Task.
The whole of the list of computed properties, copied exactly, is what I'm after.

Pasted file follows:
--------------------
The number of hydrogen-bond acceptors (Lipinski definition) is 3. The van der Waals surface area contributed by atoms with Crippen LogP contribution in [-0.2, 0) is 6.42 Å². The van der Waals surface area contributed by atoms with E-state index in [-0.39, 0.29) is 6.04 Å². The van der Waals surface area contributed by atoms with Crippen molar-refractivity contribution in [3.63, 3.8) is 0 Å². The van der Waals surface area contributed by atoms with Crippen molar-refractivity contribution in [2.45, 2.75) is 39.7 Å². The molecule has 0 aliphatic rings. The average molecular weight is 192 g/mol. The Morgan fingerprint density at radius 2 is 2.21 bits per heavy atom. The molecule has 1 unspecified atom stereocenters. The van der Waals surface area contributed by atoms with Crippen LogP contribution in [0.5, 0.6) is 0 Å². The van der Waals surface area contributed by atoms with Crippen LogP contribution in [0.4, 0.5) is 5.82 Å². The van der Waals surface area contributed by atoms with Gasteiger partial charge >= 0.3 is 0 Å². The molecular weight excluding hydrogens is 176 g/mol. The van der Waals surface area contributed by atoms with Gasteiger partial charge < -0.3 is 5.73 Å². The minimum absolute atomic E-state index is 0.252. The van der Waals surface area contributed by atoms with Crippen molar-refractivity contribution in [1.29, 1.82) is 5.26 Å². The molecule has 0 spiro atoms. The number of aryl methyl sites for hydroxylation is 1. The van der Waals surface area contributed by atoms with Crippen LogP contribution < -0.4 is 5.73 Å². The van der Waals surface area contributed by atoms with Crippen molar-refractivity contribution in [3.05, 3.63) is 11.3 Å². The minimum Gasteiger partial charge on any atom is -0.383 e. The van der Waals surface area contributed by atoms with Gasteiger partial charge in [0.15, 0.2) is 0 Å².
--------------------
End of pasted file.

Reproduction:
The number of hydrogen-bond acceptors (Lipinski definition) is 3. The van der Waals surface area contributed by atoms with Crippen LogP contribution in [-0.2, 0) is 6.42 Å². The van der Waals surface area contributed by atoms with E-state index in [-0.39, 0.29) is 6.04 Å². The van der Waals surface area contributed by atoms with Crippen molar-refractivity contribution in [3.63, 3.8) is 0 Å². The van der Waals surface area contributed by atoms with Crippen molar-refractivity contribution in [2.45, 2.75) is 39.7 Å². The molecule has 0 aliphatic rings. The average molecular weight is 192 g/mol. The Morgan fingerprint density at radius 2 is 2.21 bits per heavy atom. The molecule has 1 unspecified atom stereocenters. The van der Waals surface area contributed by atoms with Crippen LogP contribution in [0.5, 0.6) is 0 Å². The van der Waals surface area contributed by atoms with Crippen LogP contribution in [0.4, 0.5) is 5.82 Å². The van der Waals surface area contributed by atoms with Gasteiger partial charge >= 0.3 is 0 Å². The molecular weight excluding hydrogens is 176 g/mol. The van der Waals surface area contributed by atoms with Gasteiger partial charge < -0.3 is 5.73 Å². The minimum absolute atomic E-state index is 0.252. The van der Waals surface area contributed by atoms with Crippen molar-refractivity contribution in [1.29, 1.82) is 5.26 Å². The molecule has 0 spiro atoms. The number of aryl methyl sites for hydroxylation is 1. The van der Waals surface area contributed by atoms with Crippen LogP contribution < -0.4 is 5.73 Å². The van der Waals surface area contributed by atoms with Crippen molar-refractivity contribution in [3.05, 3.63) is 11.3 Å². The minimum Gasteiger partial charge on any atom is -0.383 e. The van der Waals surface area contributed by atoms with Gasteiger partial charge in [0.15, 0.2) is 0 Å².